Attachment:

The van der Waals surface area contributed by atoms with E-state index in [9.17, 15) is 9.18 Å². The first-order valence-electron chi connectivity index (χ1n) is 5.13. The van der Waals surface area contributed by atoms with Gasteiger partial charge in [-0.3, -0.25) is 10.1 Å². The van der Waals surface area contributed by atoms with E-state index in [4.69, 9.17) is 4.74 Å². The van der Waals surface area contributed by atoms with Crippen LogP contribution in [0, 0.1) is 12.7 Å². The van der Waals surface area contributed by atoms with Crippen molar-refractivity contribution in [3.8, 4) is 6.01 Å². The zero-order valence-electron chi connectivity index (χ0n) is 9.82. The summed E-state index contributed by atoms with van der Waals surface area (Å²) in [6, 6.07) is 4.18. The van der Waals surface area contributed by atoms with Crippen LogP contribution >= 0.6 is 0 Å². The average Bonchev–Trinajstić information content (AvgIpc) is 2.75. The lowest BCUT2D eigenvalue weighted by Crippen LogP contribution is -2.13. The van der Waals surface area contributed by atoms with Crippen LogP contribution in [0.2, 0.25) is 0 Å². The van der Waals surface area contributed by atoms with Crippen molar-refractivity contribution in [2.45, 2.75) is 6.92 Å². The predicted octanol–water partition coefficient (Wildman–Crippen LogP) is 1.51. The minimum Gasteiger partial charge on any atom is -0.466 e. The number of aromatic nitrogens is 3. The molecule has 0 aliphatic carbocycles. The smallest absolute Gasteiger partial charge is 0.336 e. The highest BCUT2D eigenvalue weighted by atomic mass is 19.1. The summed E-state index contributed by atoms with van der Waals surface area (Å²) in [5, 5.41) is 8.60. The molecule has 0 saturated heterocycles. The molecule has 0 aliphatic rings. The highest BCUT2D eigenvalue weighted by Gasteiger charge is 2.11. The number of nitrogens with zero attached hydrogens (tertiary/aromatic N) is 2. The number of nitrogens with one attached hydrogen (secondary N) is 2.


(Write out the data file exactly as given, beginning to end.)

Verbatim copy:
The van der Waals surface area contributed by atoms with E-state index in [9.17, 15) is 9.18 Å². The first-order valence-electron chi connectivity index (χ1n) is 5.13. The van der Waals surface area contributed by atoms with Gasteiger partial charge in [-0.3, -0.25) is 10.1 Å². The van der Waals surface area contributed by atoms with E-state index in [4.69, 9.17) is 4.74 Å². The van der Waals surface area contributed by atoms with Crippen LogP contribution in [0, 0.1) is 12.7 Å². The van der Waals surface area contributed by atoms with Crippen molar-refractivity contribution in [3.8, 4) is 6.01 Å². The zero-order valence-electron chi connectivity index (χ0n) is 9.82. The summed E-state index contributed by atoms with van der Waals surface area (Å²) in [6, 6.07) is 4.18. The van der Waals surface area contributed by atoms with Crippen LogP contribution >= 0.6 is 0 Å². The average Bonchev–Trinajstić information content (AvgIpc) is 2.75. The lowest BCUT2D eigenvalue weighted by Crippen LogP contribution is -2.13. The van der Waals surface area contributed by atoms with Crippen LogP contribution in [0.2, 0.25) is 0 Å². The van der Waals surface area contributed by atoms with Crippen molar-refractivity contribution in [2.45, 2.75) is 6.92 Å². The predicted octanol–water partition coefficient (Wildman–Crippen LogP) is 1.51. The minimum Gasteiger partial charge on any atom is -0.466 e. The number of aromatic nitrogens is 3. The molecule has 0 aliphatic carbocycles. The smallest absolute Gasteiger partial charge is 0.336 e. The highest BCUT2D eigenvalue weighted by atomic mass is 19.1. The summed E-state index contributed by atoms with van der Waals surface area (Å²) in [5, 5.41) is 8.60. The molecule has 0 saturated heterocycles. The molecule has 0 aliphatic rings. The highest BCUT2D eigenvalue weighted by Gasteiger charge is 2.11. The number of nitrogens with zero attached hydrogens (tertiary/aromatic N) is 2. The number of nitrogens with one attached hydrogen (secondary N) is 2.